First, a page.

Writers: Various
Artists: Various
Cover Artist:  Claudia Ianniciello
Logo & Cover Design: Tim Daniel
Letterers:  Various
Publisher: A Wave Blue World

Poetry and sequential art make sense together. Whether you are a fan of verse or you find it hard to connect to, exploring it in comic form makes the genre more digestible. Pairing poetry with art also highlights the imagery in a fuller way, which is where A Wave Blue World’s poetry anthology Embodied finds its greatest success.

EmbodiedThe creators behind each entry are diverse, offering their unique voices from their own culture and generation. Cis female, trans, non-cis male, and non-binary are represented, bringing identities across the board to the forefront. Creators include Jen Hickman, Liana Kangas, Kelly Fitzpatrick, Miller Oberman, Khadijah Queen, Khaty Xiong, and many more.

Admittedly, I’m not a huge fan of poetry, but the use of art gave me a new perspective on what each poet was saying. Some entries felt incredibly personal, and with the art illustrating both the actual words and the unsaid meanings underneath, the force of each piece was even greater and more impactful.

One that stood out to me, in particular, was “Good Bones” by Maggie Smith , with art by Carola Borelli letters by Cardinal Rae. As someone with two small children, I was able to put myself in the narrator’s shoes. The world is a scary place, and having two small kids in a pandemic and coming off one of the most dangerous administrations in our country’s history sure isn’t easy. Trying to explain what was happening without becoming crazed was tricky, especially when I felt like everything around me was in crisis. But the world does have “good bones,” and teaching that goodness is the only way to not completely descend into madness. There’s always hope that things will get better.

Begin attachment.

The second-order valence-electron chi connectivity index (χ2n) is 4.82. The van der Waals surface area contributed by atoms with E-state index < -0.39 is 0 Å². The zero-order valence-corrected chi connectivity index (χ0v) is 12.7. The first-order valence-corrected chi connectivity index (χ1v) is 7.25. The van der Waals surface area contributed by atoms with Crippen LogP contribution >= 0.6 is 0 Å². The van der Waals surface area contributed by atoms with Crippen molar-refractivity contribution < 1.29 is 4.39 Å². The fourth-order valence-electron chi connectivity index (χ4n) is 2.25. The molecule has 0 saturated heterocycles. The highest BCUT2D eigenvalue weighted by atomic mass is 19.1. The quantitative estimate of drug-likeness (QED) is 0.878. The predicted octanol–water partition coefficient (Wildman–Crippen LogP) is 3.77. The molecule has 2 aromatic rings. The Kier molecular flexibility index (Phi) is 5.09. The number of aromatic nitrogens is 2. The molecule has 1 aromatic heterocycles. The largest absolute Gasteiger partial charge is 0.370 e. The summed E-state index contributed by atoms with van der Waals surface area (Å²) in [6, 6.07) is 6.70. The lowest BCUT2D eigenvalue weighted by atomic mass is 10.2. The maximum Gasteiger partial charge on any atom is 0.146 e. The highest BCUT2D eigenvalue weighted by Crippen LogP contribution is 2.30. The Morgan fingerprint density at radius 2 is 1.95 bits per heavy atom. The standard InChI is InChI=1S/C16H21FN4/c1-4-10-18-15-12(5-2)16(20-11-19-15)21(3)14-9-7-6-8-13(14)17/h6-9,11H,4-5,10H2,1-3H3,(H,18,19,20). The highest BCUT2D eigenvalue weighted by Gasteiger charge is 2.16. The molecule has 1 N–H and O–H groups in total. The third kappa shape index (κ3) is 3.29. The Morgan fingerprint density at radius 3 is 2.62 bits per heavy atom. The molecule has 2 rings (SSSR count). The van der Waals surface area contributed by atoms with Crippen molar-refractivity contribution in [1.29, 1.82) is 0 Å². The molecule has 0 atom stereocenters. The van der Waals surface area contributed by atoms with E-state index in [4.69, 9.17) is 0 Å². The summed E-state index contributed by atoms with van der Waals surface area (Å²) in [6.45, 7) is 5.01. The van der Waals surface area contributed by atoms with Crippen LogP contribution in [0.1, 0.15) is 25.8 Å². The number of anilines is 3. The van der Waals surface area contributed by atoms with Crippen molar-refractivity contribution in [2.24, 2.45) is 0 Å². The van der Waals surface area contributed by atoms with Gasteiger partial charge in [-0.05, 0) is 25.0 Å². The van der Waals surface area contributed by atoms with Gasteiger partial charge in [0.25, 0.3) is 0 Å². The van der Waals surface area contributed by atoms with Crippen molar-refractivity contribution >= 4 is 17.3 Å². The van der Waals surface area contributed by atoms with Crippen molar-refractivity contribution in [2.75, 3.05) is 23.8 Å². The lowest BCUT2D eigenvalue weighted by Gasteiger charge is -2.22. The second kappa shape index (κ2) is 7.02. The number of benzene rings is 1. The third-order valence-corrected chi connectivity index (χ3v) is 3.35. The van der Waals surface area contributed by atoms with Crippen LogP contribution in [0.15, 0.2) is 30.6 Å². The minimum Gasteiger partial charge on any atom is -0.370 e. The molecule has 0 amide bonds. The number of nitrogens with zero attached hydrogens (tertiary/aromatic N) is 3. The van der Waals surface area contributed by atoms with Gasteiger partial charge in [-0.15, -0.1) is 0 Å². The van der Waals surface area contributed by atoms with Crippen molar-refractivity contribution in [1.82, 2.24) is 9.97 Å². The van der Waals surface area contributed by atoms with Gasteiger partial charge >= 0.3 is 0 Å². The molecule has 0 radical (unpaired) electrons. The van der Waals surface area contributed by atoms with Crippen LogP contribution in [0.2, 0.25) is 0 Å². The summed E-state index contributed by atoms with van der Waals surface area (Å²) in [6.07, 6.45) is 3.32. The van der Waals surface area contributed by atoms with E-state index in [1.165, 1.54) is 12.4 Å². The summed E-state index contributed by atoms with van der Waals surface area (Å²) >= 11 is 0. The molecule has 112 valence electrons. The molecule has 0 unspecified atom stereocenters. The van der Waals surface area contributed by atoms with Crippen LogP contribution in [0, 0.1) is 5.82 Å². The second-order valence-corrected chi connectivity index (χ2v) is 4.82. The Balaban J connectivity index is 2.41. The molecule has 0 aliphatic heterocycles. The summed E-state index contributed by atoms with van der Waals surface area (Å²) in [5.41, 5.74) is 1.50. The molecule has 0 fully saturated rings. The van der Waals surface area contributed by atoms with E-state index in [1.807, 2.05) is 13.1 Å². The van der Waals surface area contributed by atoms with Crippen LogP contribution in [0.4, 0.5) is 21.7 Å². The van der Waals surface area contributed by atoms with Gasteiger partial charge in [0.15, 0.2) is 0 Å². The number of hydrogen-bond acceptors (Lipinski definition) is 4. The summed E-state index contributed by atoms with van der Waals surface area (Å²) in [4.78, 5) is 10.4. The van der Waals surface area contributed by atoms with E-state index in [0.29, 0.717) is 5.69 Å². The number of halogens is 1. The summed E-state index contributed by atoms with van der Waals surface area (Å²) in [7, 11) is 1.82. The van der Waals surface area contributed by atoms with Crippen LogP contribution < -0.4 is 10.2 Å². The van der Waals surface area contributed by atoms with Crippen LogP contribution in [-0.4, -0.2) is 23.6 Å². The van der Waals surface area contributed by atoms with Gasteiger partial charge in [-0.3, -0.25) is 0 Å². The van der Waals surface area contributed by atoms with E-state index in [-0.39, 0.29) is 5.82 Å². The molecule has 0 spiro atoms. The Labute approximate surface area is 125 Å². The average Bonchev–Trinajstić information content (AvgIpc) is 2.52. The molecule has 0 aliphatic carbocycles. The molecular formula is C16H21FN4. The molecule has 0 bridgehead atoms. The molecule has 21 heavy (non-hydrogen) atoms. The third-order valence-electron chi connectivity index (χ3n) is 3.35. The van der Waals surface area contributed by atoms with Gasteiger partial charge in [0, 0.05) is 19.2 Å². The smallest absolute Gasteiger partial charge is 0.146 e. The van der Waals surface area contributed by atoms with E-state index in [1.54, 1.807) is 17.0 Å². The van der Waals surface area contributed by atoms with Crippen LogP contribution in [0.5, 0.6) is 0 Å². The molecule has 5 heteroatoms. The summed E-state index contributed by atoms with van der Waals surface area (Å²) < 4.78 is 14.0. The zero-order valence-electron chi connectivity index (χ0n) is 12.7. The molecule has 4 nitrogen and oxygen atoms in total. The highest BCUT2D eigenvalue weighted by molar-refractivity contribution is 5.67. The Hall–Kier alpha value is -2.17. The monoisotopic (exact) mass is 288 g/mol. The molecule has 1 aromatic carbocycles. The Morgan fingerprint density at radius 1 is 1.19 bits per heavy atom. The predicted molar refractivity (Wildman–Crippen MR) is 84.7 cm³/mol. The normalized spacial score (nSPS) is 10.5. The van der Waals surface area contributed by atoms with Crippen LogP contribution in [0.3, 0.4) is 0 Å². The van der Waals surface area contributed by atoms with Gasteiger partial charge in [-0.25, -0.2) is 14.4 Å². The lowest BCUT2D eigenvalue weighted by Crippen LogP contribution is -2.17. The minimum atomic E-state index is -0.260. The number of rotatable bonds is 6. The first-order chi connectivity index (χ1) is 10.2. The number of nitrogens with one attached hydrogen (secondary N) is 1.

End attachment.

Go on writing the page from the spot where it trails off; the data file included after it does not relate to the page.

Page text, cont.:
There were some entries that I didn’t feel a connection to. Maybe it was the approach or maybe the topic is something I can’t relate to due to my own experience and background, but that may be the best thing about this anthology. That’s what makes it inclusive and necessary. There is a story in there for everyone and an art style to suit different tastes, moods, and aesthetics. If you are looking for representation, it is in here. We are currently in a period of history where so much is changing but resistance against acceptance is still present. Works such as this, however, are a step in the right direction.

Published by A Wave Blue World, Embodied is slated to release on May 5. A percentage of the proceeds will benefit the International Women’s Health Coalition.